March 15, Seattle
Photo: Rachel Freeman
Hundreds of people joined together on March 15 to march in support of a $15 per hour minimum wage for Seattle. Mobilized by the new organization 15 Now, marchers gathered at Judkins Park for a short pre-rally at 1:00 pm, then kicked off a three-mile march to Seattle Central Community College for a concluding rally.
Spirited chants of “Hold the burgers, hold the fries, I want my paycheck supersized!” and “What do we want? 15! When do we want it? Now!” rang out through the streets.
Organizations marching included the King Country Labor Council, SEIU 1199, AFSCME, Young Emerging Labor Leaders, the ANSWER Coalition, Casa Latina, Socialist Alternative and Party for Socialism and Liberation.
The concluding rally energized the crowd as speakers urged participants to turn out for a conference on April 26 to discuss and plan for a possible ballot initiative for a $15 minimum wage.
Recently elected Seattle City Council member Kshama Sawant explained that she had introduced a bill to the council to raise the minimum wage in the city to $15 per hour, with no exceptions and no exclusions.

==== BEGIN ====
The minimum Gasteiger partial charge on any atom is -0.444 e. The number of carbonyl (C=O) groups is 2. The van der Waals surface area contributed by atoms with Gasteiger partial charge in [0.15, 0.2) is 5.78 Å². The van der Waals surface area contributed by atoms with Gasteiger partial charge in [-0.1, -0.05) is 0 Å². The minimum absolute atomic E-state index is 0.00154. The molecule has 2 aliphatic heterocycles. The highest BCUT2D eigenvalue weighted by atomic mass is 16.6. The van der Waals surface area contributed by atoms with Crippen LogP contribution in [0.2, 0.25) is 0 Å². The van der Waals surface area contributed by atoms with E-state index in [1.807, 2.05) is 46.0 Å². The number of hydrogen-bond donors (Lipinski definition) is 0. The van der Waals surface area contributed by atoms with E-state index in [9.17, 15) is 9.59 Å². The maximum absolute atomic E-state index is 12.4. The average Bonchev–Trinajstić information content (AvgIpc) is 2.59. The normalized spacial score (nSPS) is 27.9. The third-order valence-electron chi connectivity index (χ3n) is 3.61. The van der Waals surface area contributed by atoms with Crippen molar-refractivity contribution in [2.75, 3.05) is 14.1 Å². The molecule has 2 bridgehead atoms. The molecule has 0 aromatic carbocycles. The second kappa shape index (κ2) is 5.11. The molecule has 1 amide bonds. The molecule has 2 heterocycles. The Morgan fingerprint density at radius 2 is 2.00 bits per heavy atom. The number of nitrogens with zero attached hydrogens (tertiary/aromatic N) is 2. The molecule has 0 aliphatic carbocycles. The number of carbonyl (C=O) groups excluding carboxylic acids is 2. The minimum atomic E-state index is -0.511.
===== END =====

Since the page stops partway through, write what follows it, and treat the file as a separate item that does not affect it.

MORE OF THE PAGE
Since the proposal has been raised, the discourse of those opposed to raising the minimum wage has focused on trying to appear reasonable by expressing concern about small businesses and social service agencies that might not be able to pay a higher wage.
Sawant thus announced a change in the proposal that she said she hoped would “silence the crocodile tears” of the anti-$15 forces. The new proposal would raise the minimum wage to $15 on Jan. 1, 2015, for all big businesses, while small businesses and social service agencies would phase in the minimum wage over a three-year period, starting with $11. There would be no training wages, no “teen wages,” no tip credit exclusion (which is illegal under Washington state law) and no consideration of total compensation package items such as free or discounted meals or provision of bus passes.
The goal of 15 Now in announcing the new proposal is to answer the alleged concerns of those opposed to the $15 minimum wage, and either silence them or bring out into the open their real motivation, which is to protect capitalists’ ability to extract the maximum profit from workers.
The March for $15 was a good start. Many more people, especially low-wage workers, need to become involved in this struggle in order to win. Even passing a ballot initiative is no guarantee, as has been seen in Seattle’s neighboring city of Sea-Tac, where a successful ballot measure for $15 was overturned through the machinations of big businesses operating at the Sea-Tac airport. However, the stronger and more militant the grassroots struggle for income equality is, the more likely we are to be victorious.